To be effective, collaborative models must ensure that those who have been less dominant are brought to equivalence and this means for midwives (private and public), for example, that they are guaranteed legislative access to institutional support such as Medicare rebates, provider numbers, the right to prescribe certain pharmaceuticals and professional indemnity insurance.
For women, collaboration demands equality in status in decision-making; indeed, they should take front stage because, in a liberal democracy, individuals and the right to own property are the basic building blocks of rights-based discourses, specifically the idea of the citizen and the right to vote. Kant, like other Enlightenment theorists in the 18th century, posited the individual as possessing reason and rationality and on this basis authorised citizens to make their own decisions.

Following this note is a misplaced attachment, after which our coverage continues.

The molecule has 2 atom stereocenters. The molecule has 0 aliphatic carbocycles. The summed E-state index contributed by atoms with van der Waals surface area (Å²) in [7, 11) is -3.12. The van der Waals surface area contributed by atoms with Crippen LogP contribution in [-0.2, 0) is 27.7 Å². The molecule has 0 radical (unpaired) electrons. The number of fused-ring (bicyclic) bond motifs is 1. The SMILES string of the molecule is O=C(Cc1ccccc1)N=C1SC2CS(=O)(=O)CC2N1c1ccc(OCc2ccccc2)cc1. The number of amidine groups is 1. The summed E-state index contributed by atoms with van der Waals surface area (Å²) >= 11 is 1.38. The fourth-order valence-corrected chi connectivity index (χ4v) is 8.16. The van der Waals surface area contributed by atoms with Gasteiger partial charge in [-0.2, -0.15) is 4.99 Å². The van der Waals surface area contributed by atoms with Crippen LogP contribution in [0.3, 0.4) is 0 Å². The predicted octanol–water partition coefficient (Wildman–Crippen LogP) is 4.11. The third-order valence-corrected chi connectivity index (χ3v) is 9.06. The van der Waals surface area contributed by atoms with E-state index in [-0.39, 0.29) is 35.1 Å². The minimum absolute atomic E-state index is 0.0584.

Our theory of liberal democracy embracing universal franchise and representative democracy depends upon it. It follows that ownership of one’s body is even more formative; it guarantees pregnant women, for example, not only the right to consent before any treatment may be applied but, more importantly, it ensures women the right to dissent (although rarely celebrated in the health arena).
Further, although much less robust, egalitarian individualism conveys the right to choose among a range of alternatives: after all, “free” individuals are only free to the extent that there are genuine alternatives from which to choose. But whether the above paradigm is enacted as a genuinely horizontal (as opposed to a vertical structure with medical opinion at the top) three-way sharing of power amid genuine treatment alternatives depends crucially on policies made at the macro governance level.